Why Billy the Kid was a homegrown radical who aired his ideologies through violence.

The American history is made up of significant events, organizations,
and individuals who have made either negative or positive contribution
towards the establishment of the country. Billy the Kid is one of
notorious characters whose actions has remained and will remain as part
of the American history. Billy began his life on the wrong footing
because he was born in 1861 and spent his early childhood during the
American Civil War that occurred from 1861 to 1865 and he died in 1881
(Marchelle 1). Billy had other names, including William H. Bonney and
Henry Antrim. His name features in the American history following the
active participation in the Lincoln County War as a gunman and a series
of killings that he did as a leader of outlawed groups. The present
study addresses the life of Billy the Kid with a focus on significant
events that took place during his lifetime. Billy the Kid is one the
homegrown American radicals who demonstrated their opposition to
ideologies by the use of violence.
Statement of the problem
William H. Bonney, who was nicknamed as Billy the Kid is one of the
American radical who name appears in the American history as a serial
killer. Billy gained fame after participating in major incidents of
bloodshed, especially in Lincoln County. However, many facts about his
life (including his place of birth, date of birth, and his parents) are
still perceived to mythical and they are not known with exactitude.
Moreover, the series of events and the bloodshed incidents that he took
part are understudied. The present study explores Billy’s life with a
focus on the major events that took place during his life and mostly
those that he was directly involved.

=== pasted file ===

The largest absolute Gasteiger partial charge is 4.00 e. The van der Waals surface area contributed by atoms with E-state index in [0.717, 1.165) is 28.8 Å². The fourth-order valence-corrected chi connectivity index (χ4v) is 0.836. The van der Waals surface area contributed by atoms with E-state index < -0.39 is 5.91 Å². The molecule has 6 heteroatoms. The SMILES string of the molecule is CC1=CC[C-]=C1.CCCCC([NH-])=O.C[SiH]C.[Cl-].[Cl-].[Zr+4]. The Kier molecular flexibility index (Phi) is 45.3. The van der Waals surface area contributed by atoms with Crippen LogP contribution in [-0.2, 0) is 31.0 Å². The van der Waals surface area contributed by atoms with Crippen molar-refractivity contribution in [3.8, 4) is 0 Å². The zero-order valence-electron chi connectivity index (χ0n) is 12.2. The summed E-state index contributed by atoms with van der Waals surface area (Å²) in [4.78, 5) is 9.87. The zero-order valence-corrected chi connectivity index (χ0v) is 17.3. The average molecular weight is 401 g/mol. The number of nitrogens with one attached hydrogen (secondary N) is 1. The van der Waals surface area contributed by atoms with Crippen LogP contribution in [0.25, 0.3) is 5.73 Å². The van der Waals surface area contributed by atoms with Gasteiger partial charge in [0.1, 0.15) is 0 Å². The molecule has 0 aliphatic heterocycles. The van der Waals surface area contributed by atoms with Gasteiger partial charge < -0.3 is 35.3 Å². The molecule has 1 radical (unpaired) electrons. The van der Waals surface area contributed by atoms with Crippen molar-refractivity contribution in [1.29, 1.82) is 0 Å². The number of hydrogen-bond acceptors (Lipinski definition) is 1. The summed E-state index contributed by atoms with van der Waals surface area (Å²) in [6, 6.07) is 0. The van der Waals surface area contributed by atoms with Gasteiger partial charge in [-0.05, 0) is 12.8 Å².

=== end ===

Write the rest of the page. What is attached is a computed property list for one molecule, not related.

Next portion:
The researcher will be guided by four questions in addressing the main
purpose of the study, including what are the major experiences of Billy
during his early life? How did Billy get involved in the Lincoln County
War? What factors led to the issue of amnesty during the leadership of
Wallace as the governor of Lincoln County? How did Billy manage to
escape from jail after the hanging sentence? How did Billy the Kid die?
The structure of the paper is divided into seven parts. The first
section addresses Billy’s early life and describes the major factors
(including the lack of good parenting and poverty) that motivated him to
engage in crime.
The second part focuses on the reasons that gave rise to the Lincoln
County War and how Billy got involved in the war. This occurred after
the murder of Billy’s employer, Tunstall.
The third part addresses the issue of amnesty by the new governor of
Lincoln County named Lew Wallace. The amnesty was selective and it only
favored people who took part in the Lincoln County War, but they were
not under indictment. This discriminated Billy the Kid because he was
under indictment at the time.